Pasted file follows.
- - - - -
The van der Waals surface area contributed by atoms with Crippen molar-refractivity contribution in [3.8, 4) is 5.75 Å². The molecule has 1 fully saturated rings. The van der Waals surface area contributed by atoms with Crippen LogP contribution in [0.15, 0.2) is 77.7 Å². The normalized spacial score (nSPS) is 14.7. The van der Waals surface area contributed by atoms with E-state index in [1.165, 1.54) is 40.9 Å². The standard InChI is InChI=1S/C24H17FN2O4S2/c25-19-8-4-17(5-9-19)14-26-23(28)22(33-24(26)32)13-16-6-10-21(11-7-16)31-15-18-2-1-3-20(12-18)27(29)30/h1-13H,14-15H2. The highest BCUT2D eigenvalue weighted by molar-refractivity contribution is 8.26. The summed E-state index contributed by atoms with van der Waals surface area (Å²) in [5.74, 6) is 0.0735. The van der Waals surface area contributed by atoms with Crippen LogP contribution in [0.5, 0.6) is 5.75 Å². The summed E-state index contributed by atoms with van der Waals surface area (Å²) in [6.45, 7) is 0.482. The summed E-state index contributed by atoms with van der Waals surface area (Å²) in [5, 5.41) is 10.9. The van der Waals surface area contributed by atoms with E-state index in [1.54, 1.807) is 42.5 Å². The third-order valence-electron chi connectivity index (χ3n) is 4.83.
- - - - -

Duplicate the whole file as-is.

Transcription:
The van der Waals surface area contributed by atoms with Crippen molar-refractivity contribution in [3.8, 4) is 5.75 Å². The molecule has 1 fully saturated rings. The van der Waals surface area contributed by atoms with Crippen LogP contribution in [0.15, 0.2) is 77.7 Å². The normalized spacial score (nSPS) is 14.7. The van der Waals surface area contributed by atoms with E-state index in [1.165, 1.54) is 40.9 Å². The standard InChI is InChI=1S/C24H17FN2O4S2/c25-19-8-4-17(5-9-19)14-26-23(28)22(33-24(26)32)13-16-6-10-21(11-7-16)31-15-18-2-1-3-20(12-18)27(29)30/h1-13H,14-15H2. The highest BCUT2D eigenvalue weighted by molar-refractivity contribution is 8.26. The summed E-state index contributed by atoms with van der Waals surface area (Å²) in [5.74, 6) is 0.0735. The van der Waals surface area contributed by atoms with Crippen LogP contribution in [0.5, 0.6) is 5.75 Å². The summed E-state index contributed by atoms with van der Waals surface area (Å²) in [6.45, 7) is 0.482. The summed E-state index contributed by atoms with van der Waals surface area (Å²) in [5, 5.41) is 10.9. The van der Waals surface area contributed by atoms with E-state index in [1.54, 1.807) is 42.5 Å². The third-order valence-electron chi connectivity index (χ3n) is 4.83.